Date of this Version
The origin of native midwestern pastures from virgin prairie and the degeneration of the prairie under long-continued grazing have been outlined in some detail in a previous bulletin (Weaver & Hansen 1941). During the last four years much study has been given to the converse phenomenon of the regeneration of native midwestern pastures when grazing animals were excluded. This universal phenomenon of the return of vegetation to something of its former natural condition is summed up in the term plant succession (Clements 1928). In connection with pastures derived from true prairie, it is of great practical as well as scientific importance, since no pasture at any stage in the degeneration of true prairie produces continuously so great an amount of highly nutritious forage as do the native bluestem grasses. Recognition of this fact has led to such practices as deferring grazing in bluestem pastures until late spring or early summer, but few or no studies have been made in the true-prairie area to determine the rate of regeneration of the better grasses in pastures already dominated by species of lower forage value. Much work has been done in the more arid ranges in the western United States (Sampson 1919; Campbell 1931, 1940; Whyte 1939).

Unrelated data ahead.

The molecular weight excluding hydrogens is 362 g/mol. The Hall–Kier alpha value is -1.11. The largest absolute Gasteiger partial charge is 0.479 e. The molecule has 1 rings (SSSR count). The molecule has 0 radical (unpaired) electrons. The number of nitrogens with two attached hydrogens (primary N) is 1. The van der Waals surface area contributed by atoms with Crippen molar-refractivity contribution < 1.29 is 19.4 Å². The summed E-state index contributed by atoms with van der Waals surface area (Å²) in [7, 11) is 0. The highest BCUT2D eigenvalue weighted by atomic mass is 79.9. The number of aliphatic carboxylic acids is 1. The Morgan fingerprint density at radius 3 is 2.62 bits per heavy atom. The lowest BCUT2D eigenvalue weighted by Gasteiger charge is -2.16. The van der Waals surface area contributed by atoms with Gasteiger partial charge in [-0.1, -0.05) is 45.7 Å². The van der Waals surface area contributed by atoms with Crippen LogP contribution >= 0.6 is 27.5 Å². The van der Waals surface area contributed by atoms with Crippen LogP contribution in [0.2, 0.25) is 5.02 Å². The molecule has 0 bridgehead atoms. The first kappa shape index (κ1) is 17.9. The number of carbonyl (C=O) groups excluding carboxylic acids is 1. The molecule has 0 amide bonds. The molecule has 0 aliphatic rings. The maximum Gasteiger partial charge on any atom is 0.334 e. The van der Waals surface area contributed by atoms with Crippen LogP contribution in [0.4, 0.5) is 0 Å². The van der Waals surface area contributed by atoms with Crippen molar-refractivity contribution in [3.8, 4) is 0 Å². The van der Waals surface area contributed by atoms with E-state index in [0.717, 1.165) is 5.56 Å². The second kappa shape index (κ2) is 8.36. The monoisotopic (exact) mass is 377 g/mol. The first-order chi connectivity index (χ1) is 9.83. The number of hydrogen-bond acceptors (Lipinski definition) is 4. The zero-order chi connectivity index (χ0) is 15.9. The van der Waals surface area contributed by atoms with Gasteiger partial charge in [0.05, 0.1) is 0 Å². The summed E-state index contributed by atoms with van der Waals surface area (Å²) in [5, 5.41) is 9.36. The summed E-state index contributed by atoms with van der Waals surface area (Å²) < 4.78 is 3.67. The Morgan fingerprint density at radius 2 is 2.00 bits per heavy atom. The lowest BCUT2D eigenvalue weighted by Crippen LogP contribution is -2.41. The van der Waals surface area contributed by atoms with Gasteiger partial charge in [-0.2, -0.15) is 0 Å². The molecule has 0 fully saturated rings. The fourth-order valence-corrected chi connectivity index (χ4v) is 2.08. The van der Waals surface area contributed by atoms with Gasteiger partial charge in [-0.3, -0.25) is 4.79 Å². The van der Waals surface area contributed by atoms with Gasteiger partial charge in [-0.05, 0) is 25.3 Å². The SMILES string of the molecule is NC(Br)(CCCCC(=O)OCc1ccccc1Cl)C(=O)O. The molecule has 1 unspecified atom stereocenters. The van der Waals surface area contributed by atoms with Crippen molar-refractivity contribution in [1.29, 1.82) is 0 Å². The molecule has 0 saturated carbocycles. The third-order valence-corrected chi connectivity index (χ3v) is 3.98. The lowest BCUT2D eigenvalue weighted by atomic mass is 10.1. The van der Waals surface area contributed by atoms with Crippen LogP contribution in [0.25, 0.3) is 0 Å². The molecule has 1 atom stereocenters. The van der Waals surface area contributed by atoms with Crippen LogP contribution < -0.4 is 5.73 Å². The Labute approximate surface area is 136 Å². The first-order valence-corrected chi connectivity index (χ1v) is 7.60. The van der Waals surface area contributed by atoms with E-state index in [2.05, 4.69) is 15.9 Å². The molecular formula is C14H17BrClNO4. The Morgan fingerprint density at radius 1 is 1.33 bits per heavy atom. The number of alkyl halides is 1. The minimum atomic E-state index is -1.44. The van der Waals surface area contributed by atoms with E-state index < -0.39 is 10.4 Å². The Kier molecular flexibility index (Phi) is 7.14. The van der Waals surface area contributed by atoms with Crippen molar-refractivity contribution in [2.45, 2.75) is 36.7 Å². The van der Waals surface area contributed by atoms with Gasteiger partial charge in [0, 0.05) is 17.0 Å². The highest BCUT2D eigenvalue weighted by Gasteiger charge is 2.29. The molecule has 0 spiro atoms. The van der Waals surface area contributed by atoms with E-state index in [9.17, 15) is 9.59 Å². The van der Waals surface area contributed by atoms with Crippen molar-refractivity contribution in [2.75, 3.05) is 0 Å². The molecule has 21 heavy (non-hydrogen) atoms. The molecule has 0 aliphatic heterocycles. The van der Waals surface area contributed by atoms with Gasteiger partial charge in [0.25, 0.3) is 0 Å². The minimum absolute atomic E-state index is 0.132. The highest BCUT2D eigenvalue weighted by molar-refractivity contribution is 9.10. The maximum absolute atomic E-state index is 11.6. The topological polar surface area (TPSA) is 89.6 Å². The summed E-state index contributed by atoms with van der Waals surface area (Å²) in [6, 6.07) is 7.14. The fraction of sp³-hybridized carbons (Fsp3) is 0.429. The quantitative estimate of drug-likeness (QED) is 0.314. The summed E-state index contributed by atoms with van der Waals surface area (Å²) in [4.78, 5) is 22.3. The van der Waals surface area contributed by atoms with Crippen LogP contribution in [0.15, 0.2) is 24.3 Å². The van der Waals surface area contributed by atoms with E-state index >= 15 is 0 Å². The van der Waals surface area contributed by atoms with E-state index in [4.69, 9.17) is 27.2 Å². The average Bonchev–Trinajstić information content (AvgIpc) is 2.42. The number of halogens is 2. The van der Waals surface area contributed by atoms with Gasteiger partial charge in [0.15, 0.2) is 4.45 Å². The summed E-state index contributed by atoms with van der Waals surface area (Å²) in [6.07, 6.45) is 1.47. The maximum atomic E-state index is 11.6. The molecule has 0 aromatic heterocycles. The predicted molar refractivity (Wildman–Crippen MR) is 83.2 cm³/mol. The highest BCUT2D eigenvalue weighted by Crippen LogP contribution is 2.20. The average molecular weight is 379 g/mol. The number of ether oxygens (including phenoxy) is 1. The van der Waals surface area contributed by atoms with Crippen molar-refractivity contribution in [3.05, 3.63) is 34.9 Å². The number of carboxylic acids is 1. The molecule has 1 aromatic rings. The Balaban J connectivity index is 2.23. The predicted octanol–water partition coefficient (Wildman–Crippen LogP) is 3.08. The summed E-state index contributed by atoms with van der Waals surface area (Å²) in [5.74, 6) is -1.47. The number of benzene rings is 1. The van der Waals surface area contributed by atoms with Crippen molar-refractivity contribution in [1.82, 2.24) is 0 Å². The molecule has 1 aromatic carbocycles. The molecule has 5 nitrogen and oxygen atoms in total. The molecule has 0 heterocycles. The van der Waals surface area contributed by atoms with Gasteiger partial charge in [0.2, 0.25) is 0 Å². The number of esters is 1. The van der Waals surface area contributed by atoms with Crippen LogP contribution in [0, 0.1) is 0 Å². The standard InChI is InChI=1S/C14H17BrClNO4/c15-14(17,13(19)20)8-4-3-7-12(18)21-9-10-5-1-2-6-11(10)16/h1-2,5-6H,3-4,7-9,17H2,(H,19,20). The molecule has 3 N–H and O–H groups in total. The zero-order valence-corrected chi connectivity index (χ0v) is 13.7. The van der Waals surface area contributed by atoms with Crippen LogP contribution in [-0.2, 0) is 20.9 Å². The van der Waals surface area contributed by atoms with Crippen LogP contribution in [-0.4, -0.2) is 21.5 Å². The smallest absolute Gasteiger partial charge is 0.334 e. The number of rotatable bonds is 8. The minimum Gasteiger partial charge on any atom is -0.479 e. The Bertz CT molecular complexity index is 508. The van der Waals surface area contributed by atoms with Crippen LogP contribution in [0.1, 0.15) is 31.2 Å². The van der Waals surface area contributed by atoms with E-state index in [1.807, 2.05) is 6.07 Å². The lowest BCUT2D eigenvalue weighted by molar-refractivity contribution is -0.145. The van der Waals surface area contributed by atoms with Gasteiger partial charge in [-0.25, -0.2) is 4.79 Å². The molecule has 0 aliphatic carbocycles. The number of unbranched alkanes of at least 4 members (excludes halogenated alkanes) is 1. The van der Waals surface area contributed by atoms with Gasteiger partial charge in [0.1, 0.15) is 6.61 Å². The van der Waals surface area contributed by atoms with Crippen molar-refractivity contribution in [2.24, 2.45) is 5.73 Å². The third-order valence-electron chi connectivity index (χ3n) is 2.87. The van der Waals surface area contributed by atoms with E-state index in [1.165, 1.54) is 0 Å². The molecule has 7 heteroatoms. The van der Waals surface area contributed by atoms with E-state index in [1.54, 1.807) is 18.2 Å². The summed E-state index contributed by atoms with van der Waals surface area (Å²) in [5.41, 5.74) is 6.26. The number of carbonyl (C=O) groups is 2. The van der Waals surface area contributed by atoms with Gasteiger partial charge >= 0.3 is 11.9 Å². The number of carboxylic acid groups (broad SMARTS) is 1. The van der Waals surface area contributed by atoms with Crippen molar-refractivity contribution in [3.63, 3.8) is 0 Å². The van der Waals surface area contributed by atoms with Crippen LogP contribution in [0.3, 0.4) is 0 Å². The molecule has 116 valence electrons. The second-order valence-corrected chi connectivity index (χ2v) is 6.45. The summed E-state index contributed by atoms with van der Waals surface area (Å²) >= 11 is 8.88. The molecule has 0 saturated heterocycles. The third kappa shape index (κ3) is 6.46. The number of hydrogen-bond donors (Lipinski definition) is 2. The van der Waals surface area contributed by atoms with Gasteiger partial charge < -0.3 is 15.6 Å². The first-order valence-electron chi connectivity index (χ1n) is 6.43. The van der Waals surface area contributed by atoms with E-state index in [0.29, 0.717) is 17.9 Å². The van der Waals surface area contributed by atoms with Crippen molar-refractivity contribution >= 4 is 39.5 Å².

This study falls naturally into two phases or parts. The first, begun as materials for the junior author's doctoral thesis in 1937, deals with changes in the plant population. The original plans have been considerably extended and continued through a period of four years. The second part, executed in 1939 and 1940, has to do with relative production of forage in pastures protected from grazing during a first, second, and fourth year, and of native prairie. The results reveal not only the profound changes in the numbers and kinds of grasses and forbs, as well as their total yield under different lengths of periods of protection, but also the degree of their utilization.